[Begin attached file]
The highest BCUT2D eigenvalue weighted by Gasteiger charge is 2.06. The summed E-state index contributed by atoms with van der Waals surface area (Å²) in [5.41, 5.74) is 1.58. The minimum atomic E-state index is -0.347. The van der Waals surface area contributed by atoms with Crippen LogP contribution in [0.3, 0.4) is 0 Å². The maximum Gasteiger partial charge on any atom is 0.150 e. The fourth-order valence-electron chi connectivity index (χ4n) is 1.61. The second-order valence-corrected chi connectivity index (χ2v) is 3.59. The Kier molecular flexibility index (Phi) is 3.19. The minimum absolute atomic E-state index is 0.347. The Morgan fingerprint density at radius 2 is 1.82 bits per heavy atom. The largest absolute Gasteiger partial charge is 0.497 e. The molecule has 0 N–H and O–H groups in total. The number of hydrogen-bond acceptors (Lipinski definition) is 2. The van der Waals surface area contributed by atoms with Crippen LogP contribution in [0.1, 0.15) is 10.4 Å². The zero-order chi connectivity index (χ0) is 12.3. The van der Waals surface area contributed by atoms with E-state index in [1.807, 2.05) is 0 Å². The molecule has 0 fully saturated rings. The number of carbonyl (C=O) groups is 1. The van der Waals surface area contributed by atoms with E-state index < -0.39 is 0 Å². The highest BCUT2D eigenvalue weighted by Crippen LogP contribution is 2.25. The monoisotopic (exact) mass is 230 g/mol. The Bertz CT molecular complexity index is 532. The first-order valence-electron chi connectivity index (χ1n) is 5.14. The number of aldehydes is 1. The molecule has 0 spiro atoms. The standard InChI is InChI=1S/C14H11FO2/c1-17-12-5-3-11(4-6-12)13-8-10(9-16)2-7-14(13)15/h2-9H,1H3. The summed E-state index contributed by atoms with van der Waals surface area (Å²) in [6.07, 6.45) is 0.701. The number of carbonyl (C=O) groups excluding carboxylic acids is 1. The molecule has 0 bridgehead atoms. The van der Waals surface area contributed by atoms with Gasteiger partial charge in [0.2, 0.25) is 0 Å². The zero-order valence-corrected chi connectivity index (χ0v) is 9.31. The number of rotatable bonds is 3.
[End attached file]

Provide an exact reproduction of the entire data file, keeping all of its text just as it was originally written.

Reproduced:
The highest BCUT2D eigenvalue weighted by Gasteiger charge is 2.06. The summed E-state index contributed by atoms with van der Waals surface area (Å²) in [5.41, 5.74) is 1.58. The minimum atomic E-state index is -0.347. The van der Waals surface area contributed by atoms with Crippen LogP contribution in [0.3, 0.4) is 0 Å². The maximum Gasteiger partial charge on any atom is 0.150 e. The fourth-order valence-electron chi connectivity index (χ4n) is 1.61. The second-order valence-corrected chi connectivity index (χ2v) is 3.59. The Kier molecular flexibility index (Phi) is 3.19. The minimum absolute atomic E-state index is 0.347. The Morgan fingerprint density at radius 2 is 1.82 bits per heavy atom. The largest absolute Gasteiger partial charge is 0.497 e. The molecule has 0 N–H and O–H groups in total. The number of hydrogen-bond acceptors (Lipinski definition) is 2. The van der Waals surface area contributed by atoms with Crippen LogP contribution in [0.1, 0.15) is 10.4 Å². The zero-order chi connectivity index (χ0) is 12.3. The van der Waals surface area contributed by atoms with E-state index in [1.807, 2.05) is 0 Å². The molecule has 0 fully saturated rings. The number of carbonyl (C=O) groups is 1. The van der Waals surface area contributed by atoms with E-state index < -0.39 is 0 Å². The highest BCUT2D eigenvalue weighted by Crippen LogP contribution is 2.25. The monoisotopic (exact) mass is 230 g/mol. The Bertz CT molecular complexity index is 532. The first-order valence-electron chi connectivity index (χ1n) is 5.14. The number of aldehydes is 1. The molecule has 0 spiro atoms. The standard InChI is InChI=1S/C14H11FO2/c1-17-12-5-3-11(4-6-12)13-8-10(9-16)2-7-14(13)15/h2-9H,1H3. The summed E-state index contributed by atoms with van der Waals surface area (Å²) in [6.07, 6.45) is 0.701. The number of carbonyl (C=O) groups excluding carboxylic acids is 1. The molecule has 0 bridgehead atoms. The van der Waals surface area contributed by atoms with Gasteiger partial charge in [0.2, 0.25) is 0 Å². The zero-order valence-corrected chi connectivity index (χ0v) is 9.31. The number of rotatable bonds is 3.